2002.11.06 A festive life ahead

Written by David Green.


This seems to be the time of year when I think about Morenci’s Town and Country Festival and how it needs some spicing up. You can’t let it get stale; you have to think about new events and maybe a little zaniness.

Town and Country? That doesn’t say much. Maybe the entire festival could be transformed into the Quillback Carpsucker Festival or Heatstroke Days. Something that engenders some new ideas.

Let’s turn toward Roslyn, Wash., where festivals occur week after week. I know little about the town, other than what I’ve read in a couple months worth of the North Kittitas County Tribune, the weekly newspaper from Cle Elum that also serves Roslyn.

Early July featured the Croatian Picnic with lots of sauerkraut, polish sausage and polka music. I think we have a dearth of Croats in Morenci and probably a dearth of most any ethnic group such as that.

We have quite a few Sand Creek people living in town, but I don’t even know what they eat up there. The Sand Creek Picnic might not make the best excuse for a festival.

A  little later in July comes Roslyn’s Pioneer Rendezvous. Visitors pan for gold and watch how a saddle is made. Better rest up for that one. It’s not exactly zany, but there’s more to do: people also watch wood burn.

According to the newspaper story, this is apparently the first time many culturally deprived people have the chance to sit around a campfire. “That’s what it’s all about,” said organizer Bill Reagan.

Studying combustion isn’t really what I had in mind, either.

That’s not the oddest part of the Rendezvous. Every year the police sergeant goes out on the Interstate, stops a car and makes the occupants come back to town for all-you-can-eat breakfast. It’s called the Breakfast Kidnap.

The headline on this year’s story read “Army Sergeant Held Hostage by Police Sergeant.” It doesn’t matter if you just had breakfast before you headed out onto the Interstate; you’re coming to town and you’re going to eat a lot to show the nice policeman that you’re honored.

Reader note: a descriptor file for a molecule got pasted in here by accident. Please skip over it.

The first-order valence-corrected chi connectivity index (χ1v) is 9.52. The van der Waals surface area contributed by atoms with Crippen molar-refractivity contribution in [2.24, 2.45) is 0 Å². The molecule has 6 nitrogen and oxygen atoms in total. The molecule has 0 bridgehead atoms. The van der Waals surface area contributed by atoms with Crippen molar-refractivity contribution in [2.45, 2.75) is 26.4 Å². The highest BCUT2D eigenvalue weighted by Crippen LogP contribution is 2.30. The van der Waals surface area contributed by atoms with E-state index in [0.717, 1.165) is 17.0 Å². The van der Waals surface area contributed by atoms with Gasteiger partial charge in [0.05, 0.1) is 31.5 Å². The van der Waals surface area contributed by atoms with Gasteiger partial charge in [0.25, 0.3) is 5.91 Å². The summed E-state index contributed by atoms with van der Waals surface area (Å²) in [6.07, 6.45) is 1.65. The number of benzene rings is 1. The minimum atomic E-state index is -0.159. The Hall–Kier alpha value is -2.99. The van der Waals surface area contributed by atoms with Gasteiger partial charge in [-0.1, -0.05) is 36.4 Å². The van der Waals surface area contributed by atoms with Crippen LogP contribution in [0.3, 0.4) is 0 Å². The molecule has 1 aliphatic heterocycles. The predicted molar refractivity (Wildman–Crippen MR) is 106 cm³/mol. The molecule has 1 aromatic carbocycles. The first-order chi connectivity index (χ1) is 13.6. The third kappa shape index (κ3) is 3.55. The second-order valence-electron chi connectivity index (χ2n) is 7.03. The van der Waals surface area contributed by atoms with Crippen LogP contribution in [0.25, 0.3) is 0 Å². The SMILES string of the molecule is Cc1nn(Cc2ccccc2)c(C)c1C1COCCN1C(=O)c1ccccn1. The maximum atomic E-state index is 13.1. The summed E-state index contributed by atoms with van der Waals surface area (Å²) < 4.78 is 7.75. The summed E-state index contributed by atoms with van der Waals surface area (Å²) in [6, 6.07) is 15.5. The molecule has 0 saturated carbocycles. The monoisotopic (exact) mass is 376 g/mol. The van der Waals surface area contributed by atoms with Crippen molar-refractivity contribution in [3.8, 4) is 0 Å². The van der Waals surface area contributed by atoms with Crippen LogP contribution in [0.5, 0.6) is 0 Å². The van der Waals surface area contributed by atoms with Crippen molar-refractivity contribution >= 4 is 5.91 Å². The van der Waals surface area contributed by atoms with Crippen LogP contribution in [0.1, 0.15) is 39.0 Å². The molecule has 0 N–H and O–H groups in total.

I suppose we could send a local cop down to the Interstate at Wauseon and make someone drive 14 miles out of their way to eat a chicken barbecue dinner. Should we give it to them for free?

Roslyn used to have the Manly Man Festival but it moved to Ronald. I don’t know anything about Manly Man. I only know that council member Jeri Porter is tired of hearing comments about how Roslyn lost the festival.

There’s also the Coal Miners’ Festival with the crowning of King Coal, the kids’ coal sack race, polka music, of course, and the 16 Ton Coal Shoveling Contest.

Now there’s something we might adopt. We never had coal miners around here, but we have farmers who shovel some kind of stuff around. That could be turned into a weekend event, but what could you call it? Manure Days just doesn’t make it.

These festivals are just warm-ups. Roslyn’s big event is Moose Days. Now we’re talking zany. The Parade of the Dead. The Running of the Bulls (people in boxer shorts). Sons of the Tundra Ice Breaker. Bus tours of the town.

There’s a reason for all of this. Roslyn is where the Northern Exposure television show was shot. People from around the world come to celebrate Moose Days at Roslyn, including dozens of people who appeared on the show through the years.